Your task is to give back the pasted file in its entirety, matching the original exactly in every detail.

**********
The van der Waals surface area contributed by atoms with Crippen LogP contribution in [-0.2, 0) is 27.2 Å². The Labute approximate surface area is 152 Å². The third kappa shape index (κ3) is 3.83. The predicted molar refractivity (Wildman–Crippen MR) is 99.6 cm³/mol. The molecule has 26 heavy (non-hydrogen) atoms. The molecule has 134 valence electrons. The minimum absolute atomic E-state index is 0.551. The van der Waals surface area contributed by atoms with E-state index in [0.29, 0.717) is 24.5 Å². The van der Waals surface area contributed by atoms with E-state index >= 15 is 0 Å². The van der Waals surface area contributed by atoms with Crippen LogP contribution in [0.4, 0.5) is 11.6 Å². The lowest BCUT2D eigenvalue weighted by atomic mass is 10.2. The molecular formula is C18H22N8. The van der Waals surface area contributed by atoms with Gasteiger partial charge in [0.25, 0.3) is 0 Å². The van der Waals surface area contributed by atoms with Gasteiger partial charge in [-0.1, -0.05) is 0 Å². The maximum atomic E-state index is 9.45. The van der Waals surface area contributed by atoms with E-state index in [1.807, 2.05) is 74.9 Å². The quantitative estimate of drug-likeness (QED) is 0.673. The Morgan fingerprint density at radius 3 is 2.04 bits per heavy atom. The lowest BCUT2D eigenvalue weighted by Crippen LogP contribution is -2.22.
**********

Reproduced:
The van der Waals surface area contributed by atoms with Crippen LogP contribution in [-0.2, 0) is 27.2 Å². The Labute approximate surface area is 152 Å². The third kappa shape index (κ3) is 3.83. The predicted molar refractivity (Wildman–Crippen MR) is 99.6 cm³/mol. The molecule has 26 heavy (non-hydrogen) atoms. The molecule has 134 valence electrons. The minimum absolute atomic E-state index is 0.551. The van der Waals surface area contributed by atoms with E-state index in [0.29, 0.717) is 24.5 Å². The van der Waals surface area contributed by atoms with E-state index >= 15 is 0 Å². The van der Waals surface area contributed by atoms with Crippen LogP contribution in [0.4, 0.5) is 11.6 Å². The lowest BCUT2D eigenvalue weighted by atomic mass is 10.2. The molecular formula is C18H22N8. The van der Waals surface area contributed by atoms with Gasteiger partial charge in [0.25, 0.3) is 0 Å². The van der Waals surface area contributed by atoms with Gasteiger partial charge in [-0.1, -0.05) is 0 Å². The maximum atomic E-state index is 9.45. The van der Waals surface area contributed by atoms with E-state index in [1.807, 2.05) is 74.9 Å². The quantitative estimate of drug-likeness (QED) is 0.673. The Morgan fingerprint density at radius 3 is 2.04 bits per heavy atom. The lowest BCUT2D eigenvalue weighted by Crippen LogP contribution is -2.22.